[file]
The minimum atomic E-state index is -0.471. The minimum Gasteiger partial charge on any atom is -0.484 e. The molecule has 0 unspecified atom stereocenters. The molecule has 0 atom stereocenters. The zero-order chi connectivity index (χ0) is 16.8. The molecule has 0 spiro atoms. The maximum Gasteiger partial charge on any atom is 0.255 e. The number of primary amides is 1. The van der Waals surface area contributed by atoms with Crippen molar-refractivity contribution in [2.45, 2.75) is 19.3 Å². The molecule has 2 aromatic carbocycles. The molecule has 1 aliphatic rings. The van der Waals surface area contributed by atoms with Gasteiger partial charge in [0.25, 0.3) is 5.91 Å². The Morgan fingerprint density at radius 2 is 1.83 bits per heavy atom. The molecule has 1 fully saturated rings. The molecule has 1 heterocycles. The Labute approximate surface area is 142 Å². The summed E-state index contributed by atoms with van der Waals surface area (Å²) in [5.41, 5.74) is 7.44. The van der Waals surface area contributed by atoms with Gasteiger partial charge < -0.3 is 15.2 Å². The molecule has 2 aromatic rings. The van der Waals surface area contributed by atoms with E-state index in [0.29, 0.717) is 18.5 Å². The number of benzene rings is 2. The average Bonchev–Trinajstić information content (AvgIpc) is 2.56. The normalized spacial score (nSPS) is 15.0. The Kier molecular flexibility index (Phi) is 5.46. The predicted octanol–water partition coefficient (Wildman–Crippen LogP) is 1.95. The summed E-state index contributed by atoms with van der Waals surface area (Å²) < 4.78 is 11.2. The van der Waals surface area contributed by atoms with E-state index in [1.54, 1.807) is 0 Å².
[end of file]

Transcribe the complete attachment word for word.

The minimum atomic E-state index is -0.471. The minimum Gasteiger partial charge on any atom is -0.484 e. The molecule has 0 unspecified atom stereocenters. The molecule has 0 atom stereocenters. The zero-order chi connectivity index (χ0) is 16.8. The molecule has 0 spiro atoms. The maximum Gasteiger partial charge on any atom is 0.255 e. The number of primary amides is 1. The van der Waals surface area contributed by atoms with Crippen molar-refractivity contribution in [2.45, 2.75) is 19.3 Å². The molecule has 2 aromatic carbocycles. The molecule has 1 aliphatic rings. The van der Waals surface area contributed by atoms with Gasteiger partial charge in [0.25, 0.3) is 5.91 Å². The Morgan fingerprint density at radius 2 is 1.83 bits per heavy atom. The molecule has 1 fully saturated rings. The molecule has 1 heterocycles. The Labute approximate surface area is 142 Å². The summed E-state index contributed by atoms with van der Waals surface area (Å²) in [5.41, 5.74) is 7.44. The van der Waals surface area contributed by atoms with Gasteiger partial charge < -0.3 is 15.2 Å². The molecule has 2 aromatic rings. The van der Waals surface area contributed by atoms with E-state index in [0.29, 0.717) is 18.5 Å². The number of benzene rings is 2. The average Bonchev–Trinajstić information content (AvgIpc) is 2.56. The normalized spacial score (nSPS) is 15.0. The Kier molecular flexibility index (Phi) is 5.46. The predicted octanol–water partition coefficient (Wildman–Crippen LogP) is 1.95. The summed E-state index contributed by atoms with van der Waals surface area (Å²) < 4.78 is 11.2. The van der Waals surface area contributed by atoms with E-state index in [1.54, 1.807) is 0 Å².